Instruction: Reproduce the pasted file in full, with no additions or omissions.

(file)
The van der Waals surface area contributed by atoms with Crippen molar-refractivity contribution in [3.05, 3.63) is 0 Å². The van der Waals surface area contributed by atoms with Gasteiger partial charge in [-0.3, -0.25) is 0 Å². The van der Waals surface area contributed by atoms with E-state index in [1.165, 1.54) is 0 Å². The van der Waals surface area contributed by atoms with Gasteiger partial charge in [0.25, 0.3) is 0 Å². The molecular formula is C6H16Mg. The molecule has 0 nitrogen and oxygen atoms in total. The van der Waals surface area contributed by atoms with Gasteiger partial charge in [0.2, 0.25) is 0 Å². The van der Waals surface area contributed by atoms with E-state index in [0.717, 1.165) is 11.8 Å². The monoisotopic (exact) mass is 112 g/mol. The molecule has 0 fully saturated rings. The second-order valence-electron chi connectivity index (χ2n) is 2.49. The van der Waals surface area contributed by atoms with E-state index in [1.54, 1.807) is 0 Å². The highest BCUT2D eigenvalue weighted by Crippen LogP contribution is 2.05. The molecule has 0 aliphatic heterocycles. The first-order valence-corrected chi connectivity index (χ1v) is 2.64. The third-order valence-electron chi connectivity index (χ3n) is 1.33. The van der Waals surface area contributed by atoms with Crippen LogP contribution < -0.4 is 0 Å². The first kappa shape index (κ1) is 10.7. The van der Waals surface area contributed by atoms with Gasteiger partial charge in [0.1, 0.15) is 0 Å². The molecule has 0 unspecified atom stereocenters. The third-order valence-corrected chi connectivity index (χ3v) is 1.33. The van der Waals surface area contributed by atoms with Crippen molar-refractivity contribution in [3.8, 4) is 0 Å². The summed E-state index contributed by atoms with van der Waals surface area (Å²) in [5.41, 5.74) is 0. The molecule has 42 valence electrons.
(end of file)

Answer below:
The van der Waals surface area contributed by atoms with Crippen molar-refractivity contribution in [3.05, 3.63) is 0 Å². The van der Waals surface area contributed by atoms with Gasteiger partial charge in [-0.3, -0.25) is 0 Å². The van der Waals surface area contributed by atoms with E-state index in [1.165, 1.54) is 0 Å². The van der Waals surface area contributed by atoms with Gasteiger partial charge in [0.25, 0.3) is 0 Å². The molecular formula is C6H16Mg. The molecule has 0 nitrogen and oxygen atoms in total. The van der Waals surface area contributed by atoms with Gasteiger partial charge in [0.2, 0.25) is 0 Å². The van der Waals surface area contributed by atoms with E-state index in [0.717, 1.165) is 11.8 Å². The monoisotopic (exact) mass is 112 g/mol. The molecule has 0 fully saturated rings. The second-order valence-electron chi connectivity index (χ2n) is 2.49. The van der Waals surface area contributed by atoms with E-state index in [1.54, 1.807) is 0 Å². The highest BCUT2D eigenvalue weighted by Crippen LogP contribution is 2.05. The molecule has 0 aliphatic heterocycles. The first-order valence-corrected chi connectivity index (χ1v) is 2.64. The third-order valence-electron chi connectivity index (χ3n) is 1.33. The van der Waals surface area contributed by atoms with Crippen LogP contribution < -0.4 is 0 Å². The first kappa shape index (κ1) is 10.7. The van der Waals surface area contributed by atoms with Gasteiger partial charge in [0.1, 0.15) is 0 Å². The molecule has 0 unspecified atom stereocenters. The third-order valence-corrected chi connectivity index (χ3v) is 1.33. The van der Waals surface area contributed by atoms with Crippen molar-refractivity contribution in [3.8, 4) is 0 Å². The summed E-state index contributed by atoms with van der Waals surface area (Å²) in [5.41, 5.74) is 0. The molecule has 42 valence electrons.